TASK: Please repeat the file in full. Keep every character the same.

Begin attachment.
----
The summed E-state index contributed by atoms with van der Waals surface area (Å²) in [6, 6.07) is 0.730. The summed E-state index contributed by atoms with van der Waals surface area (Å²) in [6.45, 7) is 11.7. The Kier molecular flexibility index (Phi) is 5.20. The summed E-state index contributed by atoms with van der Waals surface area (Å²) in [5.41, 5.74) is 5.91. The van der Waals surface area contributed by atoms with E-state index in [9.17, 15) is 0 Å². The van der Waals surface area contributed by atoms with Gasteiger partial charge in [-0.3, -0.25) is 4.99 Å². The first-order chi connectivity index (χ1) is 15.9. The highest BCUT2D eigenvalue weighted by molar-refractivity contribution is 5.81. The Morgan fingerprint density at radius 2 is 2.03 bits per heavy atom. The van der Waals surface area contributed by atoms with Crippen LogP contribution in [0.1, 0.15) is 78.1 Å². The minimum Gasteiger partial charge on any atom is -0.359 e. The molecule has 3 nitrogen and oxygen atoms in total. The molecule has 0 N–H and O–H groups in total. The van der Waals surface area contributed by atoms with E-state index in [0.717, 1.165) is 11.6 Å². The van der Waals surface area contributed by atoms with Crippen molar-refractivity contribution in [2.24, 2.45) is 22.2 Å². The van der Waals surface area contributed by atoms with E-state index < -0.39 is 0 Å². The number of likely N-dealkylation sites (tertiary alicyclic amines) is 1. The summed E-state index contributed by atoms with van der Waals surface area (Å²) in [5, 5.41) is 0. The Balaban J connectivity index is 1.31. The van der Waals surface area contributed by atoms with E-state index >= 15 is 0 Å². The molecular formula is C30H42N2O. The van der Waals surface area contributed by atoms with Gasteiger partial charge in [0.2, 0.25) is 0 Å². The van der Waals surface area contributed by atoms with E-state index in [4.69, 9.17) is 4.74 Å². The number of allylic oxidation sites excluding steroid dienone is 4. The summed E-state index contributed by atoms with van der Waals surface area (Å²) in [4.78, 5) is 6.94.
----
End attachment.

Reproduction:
The summed E-state index contributed by atoms with van der Waals surface area (Å²) in [6, 6.07) is 0.730. The summed E-state index contributed by atoms with van der Waals surface area (Å²) in [6.45, 7) is 11.7. The Kier molecular flexibility index (Phi) is 5.20. The summed E-state index contributed by atoms with van der Waals surface area (Å²) in [5.41, 5.74) is 5.91. The van der Waals surface area contributed by atoms with E-state index in [9.17, 15) is 0 Å². The van der Waals surface area contributed by atoms with Gasteiger partial charge in [-0.3, -0.25) is 4.99 Å². The first-order chi connectivity index (χ1) is 15.9. The highest BCUT2D eigenvalue weighted by molar-refractivity contribution is 5.81. The Morgan fingerprint density at radius 2 is 2.03 bits per heavy atom. The van der Waals surface area contributed by atoms with Crippen LogP contribution in [0.1, 0.15) is 78.1 Å². The minimum Gasteiger partial charge on any atom is -0.359 e. The molecule has 3 nitrogen and oxygen atoms in total. The molecule has 0 N–H and O–H groups in total. The van der Waals surface area contributed by atoms with E-state index in [0.717, 1.165) is 11.6 Å². The van der Waals surface area contributed by atoms with Crippen molar-refractivity contribution in [2.24, 2.45) is 22.2 Å². The van der Waals surface area contributed by atoms with E-state index < -0.39 is 0 Å². The number of likely N-dealkylation sites (tertiary alicyclic amines) is 1. The summed E-state index contributed by atoms with van der Waals surface area (Å²) in [5, 5.41) is 0. The Balaban J connectivity index is 1.31. The van der Waals surface area contributed by atoms with E-state index >= 15 is 0 Å². The molecular formula is C30H42N2O. The van der Waals surface area contributed by atoms with Gasteiger partial charge in [0.2, 0.25) is 0 Å². The van der Waals surface area contributed by atoms with E-state index in [4.69, 9.17) is 4.74 Å². The number of allylic oxidation sites excluding steroid dienone is 4. The summed E-state index contributed by atoms with van der Waals surface area (Å²) in [4.78, 5) is 6.94.